13. https://magazine.engineerjobs.com/2015/3-engineering-urban-myths.htm High points: The legions didn't use massive numbers of chariots. Even wagons weren't all that plentiful for the legions. In the US early on there were a score of different gauges in use. I did run across this interesting bit: https://www.zmescience.com/science/news-science/ancient-roman-road-repair-0423/ Roman road works were really sophisticated, and their maintenance was no different, as we’ve learned from a new study published in the American Journal of Archaeology. During a 2014 survey of Pompeii’s streets, researchers at the University of Massachusetts Amherst and the University of Texas at Austin were surprised when they consistently found iron between and below paving stones of the city’s most important streets. Like other major towns, most of Pompeii’s streets were paved with stone. However, the passage of carts on a daily basis eroded the stones, forming deep holes and ruts which are still easily visible to this day. In fact, over a century and a half ago, the American satirist Mark Twain based his complaints about the corruption of city officials at Pompeii on these cavities: Although the Romans were quite advanced in their public works (and corruption was indeed a problem in Roman society), Twain was perhaps not aware of how complicated road repair during that time could be. Repaving the street was out of the question in most situations — it was simply too expensive and time-consuming. If a narrow street was damaged, traffic could be blocked for months until specialists finished repaving the street. Examples of iron fillings and drops on Pomepii’s ancient stone-paved streets. Credit: Eric Poehler. In Pompeii, at least, the Romans devised a creative solution to their problem. The city’s engineers heated iron to a molten state, then poured the material onto, into, and below the eroded paving stones. Hundreds of individual street repairs were discovered thus far in the city. The molten iron was poured alongside other filler materials such as stone, grounded terracotta, and ceramics. Once the metal cooled down, the whole mash solidified to completely fill and cover holes. According to the archaeologists, this method was much cheaper and quicker than repaving a street. It’s not exactly clear how the Romans carried out such repairs, but the researchers have some clues. We know that the iron would have needed to heat to about 1,600ºC (2,912ºF), a temperature which Roman furnaces could accommodate. Iron drops were found on sections of the street that didn’t require repair, suggesting that it was accidentally spilled while being carried, a task likely reserved for slaves. In the future, the researchers hope to analyze the chemical composition of the iron from the street filings to find its source. They would also like to survey more Pompeii streets.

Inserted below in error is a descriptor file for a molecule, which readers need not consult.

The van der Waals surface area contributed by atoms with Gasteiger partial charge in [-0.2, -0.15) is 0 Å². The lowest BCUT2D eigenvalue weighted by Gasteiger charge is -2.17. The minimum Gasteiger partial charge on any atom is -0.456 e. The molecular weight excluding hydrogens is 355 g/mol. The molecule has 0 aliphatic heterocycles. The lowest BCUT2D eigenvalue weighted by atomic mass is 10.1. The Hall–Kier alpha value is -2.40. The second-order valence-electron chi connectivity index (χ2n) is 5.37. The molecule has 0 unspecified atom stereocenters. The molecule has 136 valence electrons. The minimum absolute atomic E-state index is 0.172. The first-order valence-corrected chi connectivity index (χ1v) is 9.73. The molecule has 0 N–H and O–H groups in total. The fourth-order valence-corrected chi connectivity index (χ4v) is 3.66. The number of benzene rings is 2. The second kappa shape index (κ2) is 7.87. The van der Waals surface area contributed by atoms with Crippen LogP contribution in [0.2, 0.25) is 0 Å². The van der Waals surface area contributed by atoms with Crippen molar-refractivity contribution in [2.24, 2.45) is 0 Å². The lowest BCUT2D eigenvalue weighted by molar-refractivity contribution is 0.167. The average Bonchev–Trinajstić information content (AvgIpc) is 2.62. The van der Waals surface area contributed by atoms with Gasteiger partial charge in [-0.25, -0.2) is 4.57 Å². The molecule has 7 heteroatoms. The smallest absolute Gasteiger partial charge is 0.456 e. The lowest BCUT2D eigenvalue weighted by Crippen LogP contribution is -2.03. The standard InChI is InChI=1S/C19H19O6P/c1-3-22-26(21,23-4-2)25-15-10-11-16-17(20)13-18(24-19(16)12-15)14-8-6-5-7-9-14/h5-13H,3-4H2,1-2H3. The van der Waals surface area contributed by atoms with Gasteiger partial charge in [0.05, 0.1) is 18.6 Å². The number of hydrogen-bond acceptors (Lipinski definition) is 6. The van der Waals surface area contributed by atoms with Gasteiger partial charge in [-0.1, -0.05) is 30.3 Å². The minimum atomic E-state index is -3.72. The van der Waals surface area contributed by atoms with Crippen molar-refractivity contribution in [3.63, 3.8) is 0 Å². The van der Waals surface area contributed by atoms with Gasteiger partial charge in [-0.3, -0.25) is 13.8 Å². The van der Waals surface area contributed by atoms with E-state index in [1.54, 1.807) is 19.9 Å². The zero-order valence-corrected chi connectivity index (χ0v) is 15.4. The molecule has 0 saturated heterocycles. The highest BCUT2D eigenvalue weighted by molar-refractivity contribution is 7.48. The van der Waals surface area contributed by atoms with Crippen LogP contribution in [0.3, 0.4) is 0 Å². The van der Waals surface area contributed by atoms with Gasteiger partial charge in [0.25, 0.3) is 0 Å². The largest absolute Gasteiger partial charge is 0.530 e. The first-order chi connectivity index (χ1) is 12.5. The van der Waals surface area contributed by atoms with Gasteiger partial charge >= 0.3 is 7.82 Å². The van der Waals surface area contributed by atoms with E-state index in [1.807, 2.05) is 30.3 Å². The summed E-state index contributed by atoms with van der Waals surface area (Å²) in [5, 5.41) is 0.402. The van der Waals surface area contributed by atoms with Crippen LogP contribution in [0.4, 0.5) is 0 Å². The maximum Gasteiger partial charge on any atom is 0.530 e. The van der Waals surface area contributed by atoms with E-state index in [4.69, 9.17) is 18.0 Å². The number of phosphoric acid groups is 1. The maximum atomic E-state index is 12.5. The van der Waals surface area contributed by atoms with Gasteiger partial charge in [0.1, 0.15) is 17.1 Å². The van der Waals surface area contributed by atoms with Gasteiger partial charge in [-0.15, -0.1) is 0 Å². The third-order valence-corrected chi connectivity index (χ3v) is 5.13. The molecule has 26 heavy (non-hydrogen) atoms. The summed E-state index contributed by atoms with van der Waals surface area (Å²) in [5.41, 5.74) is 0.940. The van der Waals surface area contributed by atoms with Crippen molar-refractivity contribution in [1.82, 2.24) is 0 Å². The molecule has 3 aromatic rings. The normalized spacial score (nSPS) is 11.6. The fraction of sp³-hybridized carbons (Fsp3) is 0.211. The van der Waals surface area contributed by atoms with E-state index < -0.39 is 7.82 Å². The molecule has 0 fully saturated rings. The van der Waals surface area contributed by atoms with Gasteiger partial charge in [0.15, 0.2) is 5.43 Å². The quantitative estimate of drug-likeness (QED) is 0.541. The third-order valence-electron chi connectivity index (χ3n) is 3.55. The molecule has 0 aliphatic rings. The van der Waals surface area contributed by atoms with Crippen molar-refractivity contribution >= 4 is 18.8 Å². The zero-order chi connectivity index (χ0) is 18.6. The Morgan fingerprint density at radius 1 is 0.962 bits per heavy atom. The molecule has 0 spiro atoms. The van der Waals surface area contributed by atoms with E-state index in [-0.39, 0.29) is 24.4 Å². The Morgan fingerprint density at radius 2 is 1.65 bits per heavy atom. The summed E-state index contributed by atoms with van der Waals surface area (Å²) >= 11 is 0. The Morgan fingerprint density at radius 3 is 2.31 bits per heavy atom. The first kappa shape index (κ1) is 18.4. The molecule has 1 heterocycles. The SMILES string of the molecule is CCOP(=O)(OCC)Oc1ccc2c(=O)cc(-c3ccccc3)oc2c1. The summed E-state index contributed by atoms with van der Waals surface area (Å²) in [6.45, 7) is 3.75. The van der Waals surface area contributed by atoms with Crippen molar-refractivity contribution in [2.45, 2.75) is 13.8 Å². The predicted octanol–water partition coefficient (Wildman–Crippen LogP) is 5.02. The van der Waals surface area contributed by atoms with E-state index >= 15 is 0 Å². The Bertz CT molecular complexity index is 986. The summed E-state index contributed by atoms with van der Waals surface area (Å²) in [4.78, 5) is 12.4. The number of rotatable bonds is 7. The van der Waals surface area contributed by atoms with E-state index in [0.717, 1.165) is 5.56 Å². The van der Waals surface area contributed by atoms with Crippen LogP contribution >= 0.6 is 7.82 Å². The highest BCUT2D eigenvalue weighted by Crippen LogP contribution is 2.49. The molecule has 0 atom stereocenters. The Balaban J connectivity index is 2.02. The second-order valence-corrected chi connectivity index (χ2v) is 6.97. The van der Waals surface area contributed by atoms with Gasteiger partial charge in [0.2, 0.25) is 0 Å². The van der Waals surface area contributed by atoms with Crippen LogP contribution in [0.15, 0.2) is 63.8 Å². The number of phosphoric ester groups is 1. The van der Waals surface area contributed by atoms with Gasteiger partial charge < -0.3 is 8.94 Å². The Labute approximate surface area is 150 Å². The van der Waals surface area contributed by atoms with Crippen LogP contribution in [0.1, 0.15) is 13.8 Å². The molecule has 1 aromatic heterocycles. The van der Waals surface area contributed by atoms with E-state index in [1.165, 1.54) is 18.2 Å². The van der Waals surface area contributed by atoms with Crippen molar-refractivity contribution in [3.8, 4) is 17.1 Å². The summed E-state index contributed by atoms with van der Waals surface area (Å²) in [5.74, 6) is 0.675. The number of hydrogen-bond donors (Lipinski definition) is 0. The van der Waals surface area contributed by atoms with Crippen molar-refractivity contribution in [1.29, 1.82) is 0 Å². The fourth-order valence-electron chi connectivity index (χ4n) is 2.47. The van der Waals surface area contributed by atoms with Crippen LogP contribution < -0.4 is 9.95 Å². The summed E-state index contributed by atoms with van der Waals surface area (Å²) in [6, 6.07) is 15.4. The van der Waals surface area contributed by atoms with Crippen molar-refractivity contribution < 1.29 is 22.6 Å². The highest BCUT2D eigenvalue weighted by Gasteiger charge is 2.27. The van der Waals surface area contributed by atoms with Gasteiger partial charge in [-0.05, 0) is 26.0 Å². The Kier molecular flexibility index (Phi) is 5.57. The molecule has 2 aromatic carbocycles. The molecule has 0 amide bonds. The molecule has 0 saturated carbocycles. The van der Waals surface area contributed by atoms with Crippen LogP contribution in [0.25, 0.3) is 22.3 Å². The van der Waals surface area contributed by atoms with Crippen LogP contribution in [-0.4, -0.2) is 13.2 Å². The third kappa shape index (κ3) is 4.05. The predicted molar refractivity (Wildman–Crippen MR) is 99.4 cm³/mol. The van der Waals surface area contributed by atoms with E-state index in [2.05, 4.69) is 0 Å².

14. I don't recall NOT shooting. One time I asked my dad when he started teaching me to shoot. "About when you could talk," he said. I remember at about the age of 4 or 5 being prone on a tarp, .22 bolt action resting on a sandbag, Dad prone next to me, more like half on me with his right arm around me, "coaching" me on how to aim, how to squeeze the trigger (while doing the actual aiming, I think). I don't remember if it was the Revelation .22 single shot, or the older "Boys Rifle" of indeterminant make, with the really skinny wrist and the really strong cocking toggle. All of us, Dad, my three older brothers, and myself would go shooting at least once a month. Either to an old quarry by Calaveras Lake in N. San Diego County, or to Crystal Silica in Oceanside where my dad worked. A played out sand pit had been converted by the company to a shooting range. Three sides, maybe 30 feet high, of clay and gravel, a couple of heavy, old wooden shooting benches. The smell of sage brush and .22 powder.
  15. Zawody First School Shot organizowane przez Polskie Stowarzyszenie Strzelectwa Westernowego na strzelnicy 1st Western Shooting Range Stary Chrząstów w dniu 11.09.2021. Konkurencja Cowboy Action Shooting That being translated (by Google) First School Shot competition organized by the Polish Association of Western Shooting at the 1st Western Shooting Range Stary Chrząstów on 09/11/2021. Cowboy Action Shooting competition
  16. It's what our little photo or image used to be called. Old fogies still use that old term.